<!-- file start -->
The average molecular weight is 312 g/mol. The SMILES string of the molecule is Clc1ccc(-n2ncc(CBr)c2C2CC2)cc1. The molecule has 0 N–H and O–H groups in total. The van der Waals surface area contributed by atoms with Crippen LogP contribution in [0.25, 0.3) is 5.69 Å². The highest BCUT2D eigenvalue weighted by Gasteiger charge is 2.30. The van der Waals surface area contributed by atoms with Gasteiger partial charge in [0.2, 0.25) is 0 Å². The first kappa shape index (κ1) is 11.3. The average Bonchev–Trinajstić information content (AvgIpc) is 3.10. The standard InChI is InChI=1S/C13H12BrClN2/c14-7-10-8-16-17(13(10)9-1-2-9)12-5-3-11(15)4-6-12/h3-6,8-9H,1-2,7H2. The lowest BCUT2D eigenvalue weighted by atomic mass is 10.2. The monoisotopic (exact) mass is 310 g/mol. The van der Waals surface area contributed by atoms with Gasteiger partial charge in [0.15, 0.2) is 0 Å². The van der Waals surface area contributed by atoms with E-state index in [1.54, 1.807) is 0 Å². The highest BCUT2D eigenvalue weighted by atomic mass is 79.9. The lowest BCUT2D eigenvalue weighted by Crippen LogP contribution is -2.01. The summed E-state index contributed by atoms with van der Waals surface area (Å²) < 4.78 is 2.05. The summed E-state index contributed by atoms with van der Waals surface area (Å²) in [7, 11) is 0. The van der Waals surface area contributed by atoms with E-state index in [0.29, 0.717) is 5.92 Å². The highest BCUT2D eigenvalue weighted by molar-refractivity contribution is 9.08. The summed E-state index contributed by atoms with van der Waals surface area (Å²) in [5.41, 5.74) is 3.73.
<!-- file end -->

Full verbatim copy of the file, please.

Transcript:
The average molecular weight is 312 g/mol. The SMILES string of the molecule is Clc1ccc(-n2ncc(CBr)c2C2CC2)cc1. The molecule has 0 N–H and O–H groups in total. The van der Waals surface area contributed by atoms with Crippen LogP contribution in [0.25, 0.3) is 5.69 Å². The highest BCUT2D eigenvalue weighted by Gasteiger charge is 2.30. The van der Waals surface area contributed by atoms with Gasteiger partial charge in [0.2, 0.25) is 0 Å². The first kappa shape index (κ1) is 11.3. The average Bonchev–Trinajstić information content (AvgIpc) is 3.10. The standard InChI is InChI=1S/C13H12BrClN2/c14-7-10-8-16-17(13(10)9-1-2-9)12-5-3-11(15)4-6-12/h3-6,8-9H,1-2,7H2. The lowest BCUT2D eigenvalue weighted by atomic mass is 10.2. The monoisotopic (exact) mass is 310 g/mol. The van der Waals surface area contributed by atoms with Gasteiger partial charge in [0.15, 0.2) is 0 Å². The van der Waals surface area contributed by atoms with E-state index in [1.54, 1.807) is 0 Å². The highest BCUT2D eigenvalue weighted by atomic mass is 79.9. The lowest BCUT2D eigenvalue weighted by Crippen LogP contribution is -2.01. The summed E-state index contributed by atoms with van der Waals surface area (Å²) < 4.78 is 2.05. The summed E-state index contributed by atoms with van der Waals surface area (Å²) in [7, 11) is 0. The van der Waals surface area contributed by atoms with E-state index in [0.29, 0.717) is 5.92 Å². The highest BCUT2D eigenvalue weighted by molar-refractivity contribution is 9.08. The summed E-state index contributed by atoms with van der Waals surface area (Å²) in [5.41, 5.74) is 3.73.